By RA Monaco
Frequently we hear politicians, political pundits and all knowing online bloviators attempting to shore up the credibility of their point with the third party credibility of those who drafted our Constitution—the Founding Fathers. Hardly a night goes by when Bill O’Reilly misses the opportunity.
In fact, in his recent State of the Union speech, President Obama did exactly that when he said, “…for more than 200 years, we have put those things aside and placed our collective shoulder to the wheel of progress -– to create and build and expand the possibilities of individual achievement; to free other nations from tyranny and fear; to promote justice, and fairness, and equality under the law so that the words set to paper by our founders are made real for every citizen.”
Drafted in 1787, the Constitution for many Americans remains a work of genius, put together by wise, humane men who created a legal framework for democracy and equality. In the early nineteenth century historian George Bancroft wrote, “The Constitution establishes nothing that interferes with equality and individuality. It knows nothing of differences by decent, or opinions, of favored classes, or legalized religion, or the political power of property.”
More realistically, the fifty-five men who gathered in Philadelphia to draw up the Constitution had some direct financial interest in the composition of that document and in establishing a strong central government. They feared an immediate threat of rebellion from angry farmers in Massachusetts—Shay’s Rebellion in the summer of 1787 being the chief event fueling their concerns.
The majority of them were men of wealth, in land, slaves, manufacturing, or shipping. Half of them had money loaned out at interest and according to Treasury Department records, forty of the fifty-five held government bonds.
Importantly, no new social class came through the door of the Constitutional Convention and it’s worth noting that those outside the arc of human rights in that moment—women, black slaves, Indians, indentured servants and men without property—had no seat at the table.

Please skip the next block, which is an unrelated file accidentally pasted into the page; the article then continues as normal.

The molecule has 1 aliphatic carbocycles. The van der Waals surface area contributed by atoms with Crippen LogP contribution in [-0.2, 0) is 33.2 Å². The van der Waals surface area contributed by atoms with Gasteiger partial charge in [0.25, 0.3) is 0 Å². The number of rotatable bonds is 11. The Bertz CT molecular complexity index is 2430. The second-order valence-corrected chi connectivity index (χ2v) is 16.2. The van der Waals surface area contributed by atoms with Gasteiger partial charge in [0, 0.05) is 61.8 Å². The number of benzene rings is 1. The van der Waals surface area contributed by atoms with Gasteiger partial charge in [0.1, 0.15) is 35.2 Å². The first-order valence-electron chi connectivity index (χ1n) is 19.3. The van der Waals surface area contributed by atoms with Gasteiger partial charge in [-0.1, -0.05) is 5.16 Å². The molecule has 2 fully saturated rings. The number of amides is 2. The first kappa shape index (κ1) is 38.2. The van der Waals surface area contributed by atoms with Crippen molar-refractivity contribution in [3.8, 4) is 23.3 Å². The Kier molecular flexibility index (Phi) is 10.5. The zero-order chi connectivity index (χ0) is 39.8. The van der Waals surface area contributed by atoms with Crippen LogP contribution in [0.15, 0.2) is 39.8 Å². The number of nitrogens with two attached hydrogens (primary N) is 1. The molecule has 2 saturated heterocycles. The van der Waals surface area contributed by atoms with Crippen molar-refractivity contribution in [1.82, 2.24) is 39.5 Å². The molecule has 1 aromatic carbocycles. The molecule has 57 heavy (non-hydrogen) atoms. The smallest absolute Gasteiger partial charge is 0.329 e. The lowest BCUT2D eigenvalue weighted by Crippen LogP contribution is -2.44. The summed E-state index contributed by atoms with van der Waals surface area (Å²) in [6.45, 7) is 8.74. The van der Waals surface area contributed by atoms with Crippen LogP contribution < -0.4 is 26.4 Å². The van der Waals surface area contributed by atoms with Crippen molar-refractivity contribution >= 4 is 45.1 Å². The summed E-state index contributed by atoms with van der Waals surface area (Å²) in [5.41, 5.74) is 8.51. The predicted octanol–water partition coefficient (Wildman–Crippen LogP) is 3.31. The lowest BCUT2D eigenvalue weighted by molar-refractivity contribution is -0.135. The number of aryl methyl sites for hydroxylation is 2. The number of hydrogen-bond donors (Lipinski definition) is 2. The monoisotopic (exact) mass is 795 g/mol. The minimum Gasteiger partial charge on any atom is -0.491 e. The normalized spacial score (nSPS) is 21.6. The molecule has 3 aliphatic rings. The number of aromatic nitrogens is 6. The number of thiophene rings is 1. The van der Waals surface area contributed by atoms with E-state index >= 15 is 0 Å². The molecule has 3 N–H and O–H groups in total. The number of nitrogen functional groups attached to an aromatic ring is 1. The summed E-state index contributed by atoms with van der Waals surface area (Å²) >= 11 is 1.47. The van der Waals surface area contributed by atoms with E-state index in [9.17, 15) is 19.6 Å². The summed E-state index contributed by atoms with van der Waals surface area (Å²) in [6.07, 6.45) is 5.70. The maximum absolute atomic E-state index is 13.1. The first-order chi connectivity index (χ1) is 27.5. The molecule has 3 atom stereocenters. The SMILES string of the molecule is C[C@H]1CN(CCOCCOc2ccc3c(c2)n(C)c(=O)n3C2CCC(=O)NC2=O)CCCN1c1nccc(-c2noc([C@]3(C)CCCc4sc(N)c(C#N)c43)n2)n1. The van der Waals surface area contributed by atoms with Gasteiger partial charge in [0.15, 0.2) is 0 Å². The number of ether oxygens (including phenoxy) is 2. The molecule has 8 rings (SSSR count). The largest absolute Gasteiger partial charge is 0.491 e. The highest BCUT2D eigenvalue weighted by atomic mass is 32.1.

So, it’s not centuries late and hardly pointless, to question the elite class that designed our system of self governance around a capitalist system that today dominates society unconnected to any metric for human progress or social responsibility.
Historian Charles Beard raised the ire of the New York Times and others in his book—An Economic Interpretation of the Constitution—noting that, “…the primary objective of government, beyond mere repression of physical violence, is making the rules which determine the property relations of members of society…”
In short, Beard is spot on about this reality which remains that “the rich must, in their own interest, either control the government directly or control the laws by which government operates.”
Recently, my ears have been ringing with the words of David Simon—author of The Wire— who told Bill Moyer that “The ultimate tragedy of capitalism in our time is that it has achieved its dominance in society without regard to a social compact.”
Properly, Simon asks, “if profit is your only metric then what are you building? Where does the environment fit into that? Where do people stand when they have health needs? Or, when you make a mistake in life?”